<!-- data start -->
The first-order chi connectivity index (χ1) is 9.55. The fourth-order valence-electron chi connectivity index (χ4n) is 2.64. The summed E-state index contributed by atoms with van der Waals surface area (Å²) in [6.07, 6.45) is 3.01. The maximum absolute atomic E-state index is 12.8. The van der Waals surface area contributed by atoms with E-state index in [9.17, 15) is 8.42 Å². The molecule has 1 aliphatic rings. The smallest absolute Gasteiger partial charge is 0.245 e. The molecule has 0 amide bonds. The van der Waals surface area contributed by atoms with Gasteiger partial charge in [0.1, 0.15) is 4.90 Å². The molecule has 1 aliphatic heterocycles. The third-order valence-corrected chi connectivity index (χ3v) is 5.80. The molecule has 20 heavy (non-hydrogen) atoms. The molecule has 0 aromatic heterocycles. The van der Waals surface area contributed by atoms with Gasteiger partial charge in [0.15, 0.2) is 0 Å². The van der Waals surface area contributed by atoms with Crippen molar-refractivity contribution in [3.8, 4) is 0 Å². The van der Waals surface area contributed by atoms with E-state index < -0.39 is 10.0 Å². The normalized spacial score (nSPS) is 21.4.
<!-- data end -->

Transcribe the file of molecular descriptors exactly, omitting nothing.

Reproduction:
The first-order chi connectivity index (χ1) is 9.55. The fourth-order valence-electron chi connectivity index (χ4n) is 2.64. The summed E-state index contributed by atoms with van der Waals surface area (Å²) in [6.07, 6.45) is 3.01. The maximum absolute atomic E-state index is 12.8. The van der Waals surface area contributed by atoms with E-state index in [9.17, 15) is 8.42 Å². The molecule has 1 aliphatic rings. The smallest absolute Gasteiger partial charge is 0.245 e. The molecule has 0 amide bonds. The van der Waals surface area contributed by atoms with Gasteiger partial charge in [0.1, 0.15) is 4.90 Å². The molecule has 1 aliphatic heterocycles. The third-order valence-corrected chi connectivity index (χ3v) is 5.80. The molecule has 20 heavy (non-hydrogen) atoms. The molecule has 0 aromatic heterocycles. The van der Waals surface area contributed by atoms with Gasteiger partial charge in [0.15, 0.2) is 0 Å². The van der Waals surface area contributed by atoms with Crippen molar-refractivity contribution in [3.8, 4) is 0 Å². The van der Waals surface area contributed by atoms with E-state index < -0.39 is 10.0 Å². The normalized spacial score (nSPS) is 21.4.